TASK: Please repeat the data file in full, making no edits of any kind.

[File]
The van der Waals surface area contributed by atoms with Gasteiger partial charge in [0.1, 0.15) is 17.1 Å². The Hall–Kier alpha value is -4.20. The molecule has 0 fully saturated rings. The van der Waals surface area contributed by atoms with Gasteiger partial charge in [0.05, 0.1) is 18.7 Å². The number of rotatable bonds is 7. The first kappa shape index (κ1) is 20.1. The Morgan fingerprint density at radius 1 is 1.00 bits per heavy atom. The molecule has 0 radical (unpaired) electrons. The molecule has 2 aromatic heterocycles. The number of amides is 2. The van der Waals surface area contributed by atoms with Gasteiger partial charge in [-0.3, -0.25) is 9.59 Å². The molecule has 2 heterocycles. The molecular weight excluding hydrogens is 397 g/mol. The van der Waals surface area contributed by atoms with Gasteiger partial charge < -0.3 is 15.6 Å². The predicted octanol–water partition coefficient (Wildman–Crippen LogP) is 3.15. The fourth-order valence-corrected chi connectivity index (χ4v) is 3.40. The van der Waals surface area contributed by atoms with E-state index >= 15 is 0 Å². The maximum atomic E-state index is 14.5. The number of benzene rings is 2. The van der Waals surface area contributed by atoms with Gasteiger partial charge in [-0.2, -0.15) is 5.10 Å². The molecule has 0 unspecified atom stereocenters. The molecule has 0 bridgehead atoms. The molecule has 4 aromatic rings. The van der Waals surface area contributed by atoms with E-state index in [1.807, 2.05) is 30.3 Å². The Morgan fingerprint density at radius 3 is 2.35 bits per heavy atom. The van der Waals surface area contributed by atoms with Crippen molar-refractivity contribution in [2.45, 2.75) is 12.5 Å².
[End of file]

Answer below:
The van der Waals surface area contributed by atoms with Gasteiger partial charge in [0.1, 0.15) is 17.1 Å². The Hall–Kier alpha value is -4.20. The molecule has 0 fully saturated rings. The van der Waals surface area contributed by atoms with Gasteiger partial charge in [0.05, 0.1) is 18.7 Å². The number of rotatable bonds is 7. The first kappa shape index (κ1) is 20.1. The Morgan fingerprint density at radius 1 is 1.00 bits per heavy atom. The molecule has 0 radical (unpaired) electrons. The molecule has 2 aromatic heterocycles. The number of amides is 2. The van der Waals surface area contributed by atoms with Gasteiger partial charge in [-0.3, -0.25) is 9.59 Å². The molecule has 2 heterocycles. The molecular weight excluding hydrogens is 397 g/mol. The van der Waals surface area contributed by atoms with Gasteiger partial charge < -0.3 is 15.6 Å². The predicted octanol–water partition coefficient (Wildman–Crippen LogP) is 3.15. The fourth-order valence-corrected chi connectivity index (χ4v) is 3.40. The van der Waals surface area contributed by atoms with E-state index >= 15 is 0 Å². The maximum atomic E-state index is 14.5. The number of benzene rings is 2. The van der Waals surface area contributed by atoms with Gasteiger partial charge in [-0.2, -0.15) is 5.10 Å². The molecule has 0 unspecified atom stereocenters. The molecule has 0 bridgehead atoms. The molecule has 4 aromatic rings. The van der Waals surface area contributed by atoms with E-state index in [1.807, 2.05) is 30.3 Å². The Morgan fingerprint density at radius 3 is 2.35 bits per heavy atom. The van der Waals surface area contributed by atoms with Crippen molar-refractivity contribution in [2.45, 2.75) is 12.5 Å².